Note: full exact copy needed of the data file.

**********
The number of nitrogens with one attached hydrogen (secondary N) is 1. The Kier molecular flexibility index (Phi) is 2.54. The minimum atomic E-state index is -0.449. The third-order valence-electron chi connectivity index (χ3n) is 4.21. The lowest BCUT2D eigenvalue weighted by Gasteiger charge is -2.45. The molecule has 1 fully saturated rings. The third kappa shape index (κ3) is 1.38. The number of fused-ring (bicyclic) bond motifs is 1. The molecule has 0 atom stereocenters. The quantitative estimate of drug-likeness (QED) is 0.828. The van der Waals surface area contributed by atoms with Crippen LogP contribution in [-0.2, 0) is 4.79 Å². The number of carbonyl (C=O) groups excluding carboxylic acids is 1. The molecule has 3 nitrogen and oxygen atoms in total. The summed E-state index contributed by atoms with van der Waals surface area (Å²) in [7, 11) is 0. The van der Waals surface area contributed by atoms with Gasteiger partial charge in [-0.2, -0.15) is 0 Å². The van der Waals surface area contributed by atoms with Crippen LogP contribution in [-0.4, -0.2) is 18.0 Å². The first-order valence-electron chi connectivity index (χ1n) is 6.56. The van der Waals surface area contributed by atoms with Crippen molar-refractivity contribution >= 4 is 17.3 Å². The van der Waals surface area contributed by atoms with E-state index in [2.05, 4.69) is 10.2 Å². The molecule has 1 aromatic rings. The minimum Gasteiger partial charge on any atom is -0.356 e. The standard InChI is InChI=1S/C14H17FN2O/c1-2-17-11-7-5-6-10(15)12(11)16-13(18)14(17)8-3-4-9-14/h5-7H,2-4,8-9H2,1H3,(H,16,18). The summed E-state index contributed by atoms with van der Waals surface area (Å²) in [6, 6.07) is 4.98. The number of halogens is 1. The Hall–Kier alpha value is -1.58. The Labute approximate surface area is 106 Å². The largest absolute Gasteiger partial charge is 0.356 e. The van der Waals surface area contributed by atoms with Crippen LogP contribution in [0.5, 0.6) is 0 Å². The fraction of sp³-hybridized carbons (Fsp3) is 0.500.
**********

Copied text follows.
The number of nitrogens with one attached hydrogen (secondary N) is 1. The Kier molecular flexibility index (Phi) is 2.54. The minimum atomic E-state index is -0.449. The third-order valence-electron chi connectivity index (χ3n) is 4.21. The lowest BCUT2D eigenvalue weighted by Gasteiger charge is -2.45. The molecule has 1 fully saturated rings. The third kappa shape index (κ3) is 1.38. The number of fused-ring (bicyclic) bond motifs is 1. The molecule has 0 atom stereocenters. The quantitative estimate of drug-likeness (QED) is 0.828. The van der Waals surface area contributed by atoms with Crippen LogP contribution in [-0.2, 0) is 4.79 Å². The number of carbonyl (C=O) groups excluding carboxylic acids is 1. The molecule has 3 nitrogen and oxygen atoms in total. The summed E-state index contributed by atoms with van der Waals surface area (Å²) in [7, 11) is 0. The van der Waals surface area contributed by atoms with Gasteiger partial charge in [-0.2, -0.15) is 0 Å². The van der Waals surface area contributed by atoms with Crippen LogP contribution in [-0.4, -0.2) is 18.0 Å². The first-order valence-electron chi connectivity index (χ1n) is 6.56. The van der Waals surface area contributed by atoms with Crippen molar-refractivity contribution >= 4 is 17.3 Å². The van der Waals surface area contributed by atoms with E-state index in [2.05, 4.69) is 10.2 Å². The molecule has 1 aromatic rings. The minimum Gasteiger partial charge on any atom is -0.356 e. The standard InChI is InChI=1S/C14H17FN2O/c1-2-17-11-7-5-6-10(15)12(11)16-13(18)14(17)8-3-4-9-14/h5-7H,2-4,8-9H2,1H3,(H,16,18). The summed E-state index contributed by atoms with van der Waals surface area (Å²) in [6, 6.07) is 4.98. The number of halogens is 1. The Hall–Kier alpha value is -1.58. The Labute approximate surface area is 106 Å². The largest absolute Gasteiger partial charge is 0.356 e. The van der Waals surface area contributed by atoms with Crippen LogP contribution in [0.5, 0.6) is 0 Å². The fraction of sp³-hybridized carbons (Fsp3) is 0.500.